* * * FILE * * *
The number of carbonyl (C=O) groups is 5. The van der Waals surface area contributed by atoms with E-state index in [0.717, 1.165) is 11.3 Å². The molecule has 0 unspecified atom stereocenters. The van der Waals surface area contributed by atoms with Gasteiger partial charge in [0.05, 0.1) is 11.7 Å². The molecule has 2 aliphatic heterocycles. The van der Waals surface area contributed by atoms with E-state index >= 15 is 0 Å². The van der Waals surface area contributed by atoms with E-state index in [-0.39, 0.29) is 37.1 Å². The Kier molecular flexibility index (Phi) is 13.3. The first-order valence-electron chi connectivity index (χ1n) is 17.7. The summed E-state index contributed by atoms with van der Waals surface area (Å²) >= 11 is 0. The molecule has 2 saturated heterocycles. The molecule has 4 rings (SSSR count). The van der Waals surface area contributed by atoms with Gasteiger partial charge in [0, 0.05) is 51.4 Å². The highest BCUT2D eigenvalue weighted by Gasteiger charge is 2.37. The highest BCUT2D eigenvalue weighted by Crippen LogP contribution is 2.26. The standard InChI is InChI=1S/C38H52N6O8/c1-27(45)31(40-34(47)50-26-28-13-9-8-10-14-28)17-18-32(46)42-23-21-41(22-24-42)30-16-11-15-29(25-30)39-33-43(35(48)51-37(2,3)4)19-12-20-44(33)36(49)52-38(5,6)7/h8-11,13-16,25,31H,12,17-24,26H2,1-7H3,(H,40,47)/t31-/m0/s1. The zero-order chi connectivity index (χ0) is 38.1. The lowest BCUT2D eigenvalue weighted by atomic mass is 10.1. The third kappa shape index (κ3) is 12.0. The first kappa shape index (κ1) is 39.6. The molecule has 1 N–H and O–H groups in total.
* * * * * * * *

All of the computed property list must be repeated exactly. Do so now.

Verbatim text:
The number of carbonyl (C=O) groups is 5. The van der Waals surface area contributed by atoms with E-state index in [0.717, 1.165) is 11.3 Å². The molecule has 0 unspecified atom stereocenters. The van der Waals surface area contributed by atoms with Gasteiger partial charge in [0.05, 0.1) is 11.7 Å². The molecule has 2 aliphatic heterocycles. The van der Waals surface area contributed by atoms with E-state index >= 15 is 0 Å². The van der Waals surface area contributed by atoms with E-state index in [-0.39, 0.29) is 37.1 Å². The Kier molecular flexibility index (Phi) is 13.3. The first-order valence-electron chi connectivity index (χ1n) is 17.7. The summed E-state index contributed by atoms with van der Waals surface area (Å²) >= 11 is 0. The molecule has 2 saturated heterocycles. The molecule has 4 rings (SSSR count). The van der Waals surface area contributed by atoms with Gasteiger partial charge in [0, 0.05) is 51.4 Å². The highest BCUT2D eigenvalue weighted by Gasteiger charge is 2.37. The highest BCUT2D eigenvalue weighted by Crippen LogP contribution is 2.26. The standard InChI is InChI=1S/C38H52N6O8/c1-27(45)31(40-34(47)50-26-28-13-9-8-10-14-28)17-18-32(46)42-23-21-41(22-24-42)30-16-11-15-29(25-30)39-33-43(35(48)51-37(2,3)4)19-12-20-44(33)36(49)52-38(5,6)7/h8-11,13-16,25,31H,12,17-24,26H2,1-7H3,(H,40,47)/t31-/m0/s1. The zero-order chi connectivity index (χ0) is 38.1. The lowest BCUT2D eigenvalue weighted by atomic mass is 10.1. The third kappa shape index (κ3) is 12.0. The first kappa shape index (κ1) is 39.6. The molecule has 1 N–H and O–H groups in total.